ΠΑΝΕΠΙΣΤΗΜΙΟ ΙΩΑΝΝΙΝΩΝ - ΤΜΗΜΑ ΜΗΧΑΝΙΚΩΝ Η/Υ & ΠΛΗΡΟΦΟΡΙΚΗΣ SITE MAP | ΠΑΝΕΠΙΣΤΗΜΙΟ ΙΩΑΝΝΙΝΩΝ - ΤΜΗΜΑ ΜΗΧΑΝΙΚΩΝ Η/Υ & ΠΛΗΡΟΦΟΡΙΚΗΣ ΕΛΛΗΝΙΚΑ | ΠΑΝΕΠΙΣΤΗΜΙΟ ΙΩΑΝΝΙΝΩΝ - ΤΜΗΜΑ ΜΗΧΑΝΙΚΩΝ Η/Υ & ΠΛΗΡΟΦΟΡΙΚΗΣ ENGLISH
Παρασκευή, 07/10/2016   -   Ομιλίες
Σεμινάριο Τμήματος με τίτλο:"User profiling and incentive provision in participatory sensing applications", Merkouris Karaliopoulos

Στο πλαίσιο της διοργάνωσης των σεμιναρίων του τμήματος, τα οποία θα συνεχιστούν και για το ακαδημαϊκό έτος 2016-2017, θα πραγματοποιηθεί την Παρασκευή 7/10/2016 και ώρα 12:00 στην αίθουσα Σεμιναρίων του Τμήματος Μηχανικών Η/Υ και Πληροφορικής, ομιλία με τίτλο "User profiling and incentive provision in participatory sensing applications". Ομιλητής θα είναι ο κ. Μερκούρης Καραλιόπουλος, Researcher, Department of Informatics, Athens University of Economics and Business.

ΠΕΡΙΛΗΨΗ

In our work we revisit the broader issue of how crowds of mobile end users end up contributing to certain mobile crowdsensing (MCS) tasks. In doing so, we depart in three different ways from practices and assumptions about the role of end users, which dominate the related literature. First, we approach the matching of users with MCS tasks as a task selection problem on the user side, i.e., it is users who select tasks instead of tasks being assigned to them, and cast it as a multi-attribute decision problem with many alternatives. Secondly, we take a much broader view of user heterogeneity, which caters not only for the diverse individual preferences or skills but also for the cognitive processes underlying the choices of end users. Finally, we explicitly acknowledge the bounded rationality of human decision making, as this results from cognitive but also extrinsic (e.g., time pressure) constraints.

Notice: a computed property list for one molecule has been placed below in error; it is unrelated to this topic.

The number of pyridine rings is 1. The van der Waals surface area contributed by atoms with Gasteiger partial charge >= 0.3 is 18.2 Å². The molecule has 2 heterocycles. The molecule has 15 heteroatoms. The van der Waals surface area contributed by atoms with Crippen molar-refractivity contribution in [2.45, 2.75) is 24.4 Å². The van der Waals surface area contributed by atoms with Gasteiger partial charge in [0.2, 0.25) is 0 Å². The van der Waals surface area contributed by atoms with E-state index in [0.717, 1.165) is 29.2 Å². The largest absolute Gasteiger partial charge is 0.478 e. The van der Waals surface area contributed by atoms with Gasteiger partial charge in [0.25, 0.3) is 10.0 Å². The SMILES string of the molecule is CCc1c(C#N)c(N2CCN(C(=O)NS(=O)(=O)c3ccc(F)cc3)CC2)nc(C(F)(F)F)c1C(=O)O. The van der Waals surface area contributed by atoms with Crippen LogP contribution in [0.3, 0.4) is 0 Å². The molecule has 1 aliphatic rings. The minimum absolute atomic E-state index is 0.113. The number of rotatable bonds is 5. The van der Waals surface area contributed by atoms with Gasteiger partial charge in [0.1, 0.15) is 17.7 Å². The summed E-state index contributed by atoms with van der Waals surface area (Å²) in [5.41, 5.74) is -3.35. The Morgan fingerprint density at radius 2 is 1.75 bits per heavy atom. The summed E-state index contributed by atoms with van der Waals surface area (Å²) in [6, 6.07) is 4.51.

We then propose two types of models for the way users select tasks to contribute to, both of them capturing the user heterogeneity and bounded rationality prescriptions. One of them, (multiclass) logistic regression models, are grounded in the area of statistics and machine learning, whereas the other, lexicographic cognitive heuristics, originate from long research threads in the fields of cognitive psychology and behavioral economics. We briefly present these models and describe how they can be trained with user-generated data from prior interactions with the MCS application. Finally, we discuss how these enhanced models of users behavior can direct a more efficient provision of incentives to them.

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